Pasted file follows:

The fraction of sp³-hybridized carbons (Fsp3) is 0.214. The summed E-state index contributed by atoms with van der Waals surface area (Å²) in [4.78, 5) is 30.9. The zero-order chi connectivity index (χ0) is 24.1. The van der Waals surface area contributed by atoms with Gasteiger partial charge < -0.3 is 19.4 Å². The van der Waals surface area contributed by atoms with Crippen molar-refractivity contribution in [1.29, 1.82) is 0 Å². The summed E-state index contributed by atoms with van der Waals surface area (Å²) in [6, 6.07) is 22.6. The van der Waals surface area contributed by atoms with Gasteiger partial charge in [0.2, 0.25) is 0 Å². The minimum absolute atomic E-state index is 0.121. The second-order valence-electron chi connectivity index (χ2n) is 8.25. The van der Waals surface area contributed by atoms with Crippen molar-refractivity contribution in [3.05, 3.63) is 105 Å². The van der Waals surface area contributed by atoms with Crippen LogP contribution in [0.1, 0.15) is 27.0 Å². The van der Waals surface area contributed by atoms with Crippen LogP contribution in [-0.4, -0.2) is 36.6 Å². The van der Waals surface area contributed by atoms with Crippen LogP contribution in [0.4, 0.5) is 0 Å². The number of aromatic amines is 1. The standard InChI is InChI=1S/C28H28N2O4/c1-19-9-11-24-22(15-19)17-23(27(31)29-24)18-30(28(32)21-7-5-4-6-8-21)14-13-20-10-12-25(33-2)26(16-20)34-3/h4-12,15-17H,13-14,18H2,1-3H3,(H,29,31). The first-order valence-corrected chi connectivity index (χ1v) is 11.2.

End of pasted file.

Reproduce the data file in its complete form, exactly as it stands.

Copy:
The fraction of sp³-hybridized carbons (Fsp3) is 0.214. The summed E-state index contributed by atoms with van der Waals surface area (Å²) in [4.78, 5) is 30.9. The zero-order chi connectivity index (χ0) is 24.1. The van der Waals surface area contributed by atoms with Gasteiger partial charge < -0.3 is 19.4 Å². The van der Waals surface area contributed by atoms with Crippen molar-refractivity contribution in [1.29, 1.82) is 0 Å². The summed E-state index contributed by atoms with van der Waals surface area (Å²) in [6, 6.07) is 22.6. The van der Waals surface area contributed by atoms with Gasteiger partial charge in [0.2, 0.25) is 0 Å². The minimum absolute atomic E-state index is 0.121. The second-order valence-electron chi connectivity index (χ2n) is 8.25. The van der Waals surface area contributed by atoms with Crippen molar-refractivity contribution in [3.05, 3.63) is 105 Å². The van der Waals surface area contributed by atoms with Crippen LogP contribution in [0.1, 0.15) is 27.0 Å². The van der Waals surface area contributed by atoms with Crippen LogP contribution in [-0.4, -0.2) is 36.6 Å². The van der Waals surface area contributed by atoms with Crippen LogP contribution in [0.4, 0.5) is 0 Å². The number of aromatic amines is 1. The standard InChI is InChI=1S/C28H28N2O4/c1-19-9-11-24-22(15-19)17-23(27(31)29-24)18-30(28(32)21-7-5-4-6-8-21)14-13-20-10-12-25(33-2)26(16-20)34-3/h4-12,15-17H,13-14,18H2,1-3H3,(H,29,31). The first-order valence-corrected chi connectivity index (χ1v) is 11.2.